During assembly on Wednesday, February 27, Ella Merritt '24 spoke about Charles Drew and the importance of making the most of opportunities you have. Her remarks follow:
Charles Richard Drew was born on June 3, 1904, in Washington, D.C. He was an African-American physician who developed ways to process and store blood plasma in "blood banks." He directed the blood plasma programs of the United States and Great Britain in World War II, but resigned after a ruling that the blood of African-Americans would be segregated. He died on April 1, 1950.
Drew developed a method for processing and preserving blood plasma, or blood without cells. Plasma lasts much longer than whole blood, making it possible to be stored or "banked" for longer periods of time. Drew became the first African-American to earn a degree from Columbia.
For the final years of his life, Drew remained an active and highly regarded medical professional. He continued to serve as the chief surgeon at Freedmen's Hospital and a professor at Howard University. On April 1, 1950, Drew and three other physicians attended a medical conference at the Tuskegee Institute in Alabama. Drew was behind the wheel when his vehicle crashed near Burlington, North Carolina and he passed away.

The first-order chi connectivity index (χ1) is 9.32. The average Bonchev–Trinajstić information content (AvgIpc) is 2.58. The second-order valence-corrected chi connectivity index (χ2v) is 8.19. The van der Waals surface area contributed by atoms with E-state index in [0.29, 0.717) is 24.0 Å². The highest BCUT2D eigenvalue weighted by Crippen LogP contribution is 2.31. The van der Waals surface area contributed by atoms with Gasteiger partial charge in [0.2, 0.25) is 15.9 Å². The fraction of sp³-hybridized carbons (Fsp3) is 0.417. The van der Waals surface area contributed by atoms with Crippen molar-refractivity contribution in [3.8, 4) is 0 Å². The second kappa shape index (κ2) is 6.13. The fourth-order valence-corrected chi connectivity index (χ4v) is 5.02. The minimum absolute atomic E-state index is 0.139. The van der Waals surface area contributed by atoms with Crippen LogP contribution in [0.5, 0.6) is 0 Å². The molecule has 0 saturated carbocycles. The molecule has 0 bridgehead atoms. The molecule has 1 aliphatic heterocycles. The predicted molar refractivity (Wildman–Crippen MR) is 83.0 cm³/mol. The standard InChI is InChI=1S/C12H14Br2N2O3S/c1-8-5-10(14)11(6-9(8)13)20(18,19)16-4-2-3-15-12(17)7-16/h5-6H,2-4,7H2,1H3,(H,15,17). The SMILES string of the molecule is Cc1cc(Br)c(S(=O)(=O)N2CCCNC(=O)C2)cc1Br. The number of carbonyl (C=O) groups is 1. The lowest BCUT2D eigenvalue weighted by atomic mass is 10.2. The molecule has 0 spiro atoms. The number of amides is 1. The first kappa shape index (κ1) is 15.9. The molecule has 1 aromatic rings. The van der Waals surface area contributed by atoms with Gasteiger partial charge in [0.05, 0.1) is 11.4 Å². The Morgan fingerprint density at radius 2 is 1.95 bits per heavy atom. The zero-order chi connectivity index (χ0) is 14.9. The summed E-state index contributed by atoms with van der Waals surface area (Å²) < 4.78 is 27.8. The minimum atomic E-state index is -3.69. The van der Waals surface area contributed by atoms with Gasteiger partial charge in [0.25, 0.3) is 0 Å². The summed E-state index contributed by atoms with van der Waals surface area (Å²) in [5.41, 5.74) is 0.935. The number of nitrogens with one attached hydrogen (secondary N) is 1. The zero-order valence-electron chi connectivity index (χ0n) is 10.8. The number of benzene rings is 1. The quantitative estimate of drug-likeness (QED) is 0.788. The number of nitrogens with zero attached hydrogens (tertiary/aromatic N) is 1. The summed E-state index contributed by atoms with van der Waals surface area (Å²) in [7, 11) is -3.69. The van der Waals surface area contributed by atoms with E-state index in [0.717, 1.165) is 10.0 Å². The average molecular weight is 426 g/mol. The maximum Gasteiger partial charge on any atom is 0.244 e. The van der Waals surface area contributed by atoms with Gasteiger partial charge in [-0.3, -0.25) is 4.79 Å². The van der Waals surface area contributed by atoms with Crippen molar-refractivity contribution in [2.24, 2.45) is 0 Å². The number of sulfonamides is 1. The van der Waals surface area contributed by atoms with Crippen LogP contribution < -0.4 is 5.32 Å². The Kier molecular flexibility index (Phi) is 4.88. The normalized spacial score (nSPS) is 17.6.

Dr. Charles Drew only lived to be 45 years old. However he made the most of every opportunity in his life. Even when there appeared to be no opportunities for him. When I first heard Dr. Drew’s story, it reminded me a lot of my own life. Now. I have not discovered any life changing medical procedures that could save thousands of lives. However I did, and still am trying to make the most out of every opportunity in my life.
Drew was denied so many opportunities and so many experiences in his life because no one believed in him. His colleagues and patients thought he was inferior and wasn’t worth anything. That did not stop him from saving thousands of people lives, even when he was denied his own.
Last year, i went to a school where I felt exactly how Drew did. I got made fun of, i was told i wasn’t worth anything and that i wouldn’t get very far at all. Though my parents gave me the opportunity to leave that school and do great things here at John Burroughs.
If I were to go back to my old school right now, I would be glad to run into any of them. The girl who told me I couldn’t do anything because I was Black, the kid who dumped peas over my head while the whole cafeteria laughed, or even the boy who told me to stop trying now, because I wasn’t gonna' get anywhere anyway. But just like Charles Drew, I don’t give up. I refuse to give up.
If there is anything I hope you can remember from this speech, anything at all, it's to know that you are worth something and you have been given such an amazing opportunity. No matter what gender, sexuality, race, ethnicity, social status, it doesn’t matter. You are brilliant, and you can and will do great things with your life. Please, please remember that.